Throughout the 1960s, things were changing when Leicestershire CCC could lure two outstanding players to come and captain the team. These were Tony Lock, England’s Spin Bowler, and the All-Rounder, Ray Illingworth, who joined the Yorkshire county in 1969 and remained until 1978.
Help from Lock had such a lot to do with Leicestershire’s successful second position also at the 1967 Championship, giving the players a lack of self-confidence in the past.
But it was the arrival of Illingworth that made the actual impact. He had an established record as a Yorkshire player but had never had a countryside captain. He was now not the only captain of Leicestershire but also of England a month later, so, in both positions, he was remarkably successful.
This means that they had long hoped and never attained the one thing for Leicestershire CCC—the winning of silverware. It was not happening quickly, mainly because Illingworth’s England obligations made it impossible for too many county matches and partly because Leicestershire lost a second strong national all-rounder, Barry Knight.
In fact, and it wasn’t until 1972 that Leicestershire eventually succeeded in capturing the first Benson & Hedges Cup. They eventually came in second throughout the Sunday League at the John Player 40-over cricket tournament.
The Golden Period
This success began in the Golden Age of Leicestershire and won five trophies in five years, the highest point in 1975, only with Club’s achievements since 1895, notably the winner of the County Championship. They eventually won the second Benson and Hedges Cup.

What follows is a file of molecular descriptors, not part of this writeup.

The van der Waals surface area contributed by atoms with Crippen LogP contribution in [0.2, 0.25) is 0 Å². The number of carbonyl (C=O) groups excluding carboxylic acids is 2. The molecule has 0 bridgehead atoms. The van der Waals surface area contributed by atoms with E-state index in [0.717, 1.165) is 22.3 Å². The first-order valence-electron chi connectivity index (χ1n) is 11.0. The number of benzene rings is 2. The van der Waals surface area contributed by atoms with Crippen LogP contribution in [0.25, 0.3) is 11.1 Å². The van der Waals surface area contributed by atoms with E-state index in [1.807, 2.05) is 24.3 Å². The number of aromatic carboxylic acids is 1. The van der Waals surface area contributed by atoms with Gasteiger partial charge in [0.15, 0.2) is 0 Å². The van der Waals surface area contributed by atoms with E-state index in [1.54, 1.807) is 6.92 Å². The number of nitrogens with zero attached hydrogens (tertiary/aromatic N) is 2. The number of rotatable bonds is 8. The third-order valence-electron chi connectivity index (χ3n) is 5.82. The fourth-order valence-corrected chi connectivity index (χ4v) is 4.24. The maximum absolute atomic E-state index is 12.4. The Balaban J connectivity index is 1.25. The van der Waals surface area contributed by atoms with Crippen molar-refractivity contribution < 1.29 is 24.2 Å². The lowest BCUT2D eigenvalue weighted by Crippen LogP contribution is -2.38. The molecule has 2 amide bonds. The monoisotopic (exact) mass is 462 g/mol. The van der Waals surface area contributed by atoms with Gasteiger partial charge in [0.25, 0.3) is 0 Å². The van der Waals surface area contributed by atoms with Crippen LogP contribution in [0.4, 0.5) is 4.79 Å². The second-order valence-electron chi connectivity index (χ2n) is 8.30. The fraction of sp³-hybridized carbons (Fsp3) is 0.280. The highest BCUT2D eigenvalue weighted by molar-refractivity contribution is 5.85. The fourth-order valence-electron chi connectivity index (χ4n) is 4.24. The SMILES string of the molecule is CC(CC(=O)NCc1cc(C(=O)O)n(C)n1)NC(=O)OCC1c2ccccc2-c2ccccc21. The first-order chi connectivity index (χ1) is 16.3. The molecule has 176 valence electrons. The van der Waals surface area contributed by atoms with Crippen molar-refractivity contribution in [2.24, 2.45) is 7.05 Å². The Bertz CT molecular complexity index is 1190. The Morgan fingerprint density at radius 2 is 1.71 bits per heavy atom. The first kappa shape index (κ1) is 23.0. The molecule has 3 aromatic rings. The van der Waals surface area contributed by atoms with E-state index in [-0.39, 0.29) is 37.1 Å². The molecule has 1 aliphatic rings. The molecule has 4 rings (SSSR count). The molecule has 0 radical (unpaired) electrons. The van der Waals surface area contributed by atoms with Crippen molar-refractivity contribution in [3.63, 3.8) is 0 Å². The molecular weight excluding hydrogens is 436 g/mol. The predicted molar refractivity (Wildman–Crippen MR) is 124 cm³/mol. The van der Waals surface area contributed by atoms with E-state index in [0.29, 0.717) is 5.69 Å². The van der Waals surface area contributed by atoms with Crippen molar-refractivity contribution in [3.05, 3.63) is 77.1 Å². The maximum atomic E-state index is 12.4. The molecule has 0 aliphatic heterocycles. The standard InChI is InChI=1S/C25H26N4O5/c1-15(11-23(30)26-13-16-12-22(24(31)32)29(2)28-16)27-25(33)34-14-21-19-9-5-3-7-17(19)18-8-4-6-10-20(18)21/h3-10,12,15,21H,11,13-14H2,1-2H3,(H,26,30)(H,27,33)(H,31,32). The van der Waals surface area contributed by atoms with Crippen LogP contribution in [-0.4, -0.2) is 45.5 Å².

One amongst Leicestershire’s star players at that time was Chris Balderstone, who won a unique feat within the finale of the 1975 season by finishing 51 not out at the final moment of the Chesterfield second day’s match, having to play Doncaster Rovers’ football in such an evening match, and then resuming the following day’s gigs at Chesterfield, wrapping up his century.
Leicestershire’s achievements in the 1980s were much more intermittent despite one more outstanding UK player, David Gower. Their only trophy throughout the decade had been in 1985 a third Benson & Hedges Cup.
Within the 1990s, things got better, specifically under the captaincy of James Whitaker, who had been asked for England testing tasks only once, but a good player. Twice more in 1996 and 1998, Leicestershire won the championship.
Decline of Leicestershire County Cricket Club
In recent times, the keys to the Grace Road trophy were not greatly sought after. During 2000, the County Championship was divided into two branches, and Leicestershire fell through into the lower branch in 2003. They have been around since then and finished in 2009. The lone highlight was the Twenty-20 night contest held in 2003, won twice by the Leicestershire Foxes in 2004 & 2006.
The current challenges of Leicestershire CCC are predominantly financial since they can retain flying players who are attracted to the bigger counties. This team, therefore, mostly consists of veteran players towards the finish of their careers and young local players, who really are promising but are unavoidably inexperienced and who may not have been prepared to engage on the countryside within the long run.
It remains to be seen whether Leicestershire CCC will ever return to its successful ways. Much hinges as to whether the young side could remain together and where the promise of current and previous internationals under 19 could be achieved.
So this was all about the history of Leicestershire County Cricket Club that you must know about. It can be said that the Club has a great past in the game of cricket which will be remembered till ages.